Not so long ago, migration between Mexico and the United States followed a circular pattern, whereby migrants moved regularly between the two countries, chasing seasonal jobs. But recent research published in the Journal of Ethnic and Migration Studies finds that immigration policies—and the militarization of our Southern border—have disrupted this pattern, effectively caging in undocumented immigrants rather than keeping them out as intended.
Throughout much of the 20th century, scores of laborers would arrived with six-month work visas in hand as part of the Bracero Program, working in the U.S. for half the year before returning home to Mexico. When the program ended in 1964, migrants continued to circulate between the two countries undocumented. Then in 1986, the U.S. Congress passed the Immigration Reform and Control Act, which cracked down on undocumented hiring and increased the number of border patrol officers.
For every million-dollar increase in budget, the odds a migrant would return home to Mexico in any given year dropped by 89 percent.
In the two decades preceding the passage of IRCA, as many as 85 percent of undocumented arrivals were offset by departures, according to the authors. Afterwards, the undocumented population in the U.S. steadily climbed, reaching a record 12 million in 2008.
Using survey data from the Mexican Migration Project, the team of researchers from Princeton University and Mexico's University of Guadalajara calculated the probability of in- and out-migration across the border by Mexicans over time. Before 1986, the probability of returning to Mexico from the U.S. was high for both legal and undocumented migrants. After that, the likelihood of return migration rose for documented migrants, but fell for undocumented workers, according to the analysis.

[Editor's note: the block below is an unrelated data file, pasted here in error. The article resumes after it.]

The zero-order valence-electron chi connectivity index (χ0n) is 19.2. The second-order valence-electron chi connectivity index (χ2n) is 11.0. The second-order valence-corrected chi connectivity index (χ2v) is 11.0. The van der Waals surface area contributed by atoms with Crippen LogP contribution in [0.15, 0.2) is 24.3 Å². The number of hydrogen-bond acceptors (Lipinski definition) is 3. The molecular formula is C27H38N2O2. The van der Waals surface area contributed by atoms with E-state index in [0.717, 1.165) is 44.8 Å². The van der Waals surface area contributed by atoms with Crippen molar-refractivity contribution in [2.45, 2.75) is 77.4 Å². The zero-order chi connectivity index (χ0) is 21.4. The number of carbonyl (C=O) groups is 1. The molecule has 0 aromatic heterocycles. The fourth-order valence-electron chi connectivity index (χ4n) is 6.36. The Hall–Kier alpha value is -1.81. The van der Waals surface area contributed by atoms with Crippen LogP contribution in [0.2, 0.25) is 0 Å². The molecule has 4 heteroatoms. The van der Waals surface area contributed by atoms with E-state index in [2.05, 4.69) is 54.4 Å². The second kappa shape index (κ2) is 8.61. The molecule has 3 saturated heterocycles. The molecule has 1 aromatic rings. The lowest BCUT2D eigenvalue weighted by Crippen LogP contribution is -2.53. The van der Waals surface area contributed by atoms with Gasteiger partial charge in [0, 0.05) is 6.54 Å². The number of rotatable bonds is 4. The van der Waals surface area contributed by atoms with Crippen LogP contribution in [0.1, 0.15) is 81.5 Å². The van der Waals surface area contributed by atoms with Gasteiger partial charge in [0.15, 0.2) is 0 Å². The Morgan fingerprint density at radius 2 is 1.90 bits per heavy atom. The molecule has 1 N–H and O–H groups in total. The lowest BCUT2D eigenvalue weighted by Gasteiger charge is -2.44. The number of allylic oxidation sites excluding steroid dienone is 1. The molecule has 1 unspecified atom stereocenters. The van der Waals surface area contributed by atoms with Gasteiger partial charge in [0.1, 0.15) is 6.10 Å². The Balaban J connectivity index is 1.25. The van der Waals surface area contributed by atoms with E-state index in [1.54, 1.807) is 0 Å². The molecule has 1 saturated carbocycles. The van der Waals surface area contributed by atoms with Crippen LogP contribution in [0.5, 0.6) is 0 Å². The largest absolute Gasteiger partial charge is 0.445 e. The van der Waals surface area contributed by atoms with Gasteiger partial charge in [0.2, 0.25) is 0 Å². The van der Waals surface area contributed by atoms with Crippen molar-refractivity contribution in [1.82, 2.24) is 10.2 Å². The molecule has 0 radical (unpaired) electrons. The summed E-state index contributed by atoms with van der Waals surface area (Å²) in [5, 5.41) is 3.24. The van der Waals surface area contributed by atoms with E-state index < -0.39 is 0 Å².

The study found that, by 2010, the probability of undocumented migration fell to an all-time low, but, the authors emphasize, "it is definitely not because of the increased US border enforcement, which had no significant effect on the likelihood of taking a first undocumented trip"—that is, the initial trek from Mexico to the U.S. Instead, the authors attribute the decline to the rising age of the Mexican population, and the falling labor demand in the U.S., among other things.
The study did find a correlation between the border patrol's budget and the likelihood that migrants would return home to Mexico, however. For every million-dollar increase in budget, the odds a migrant would return home to Mexico in any given year dropped by 89 percent. So border enforcement policies have actually backfired, it seems, resulting in a net increase in undocumented migrants in the U.S.
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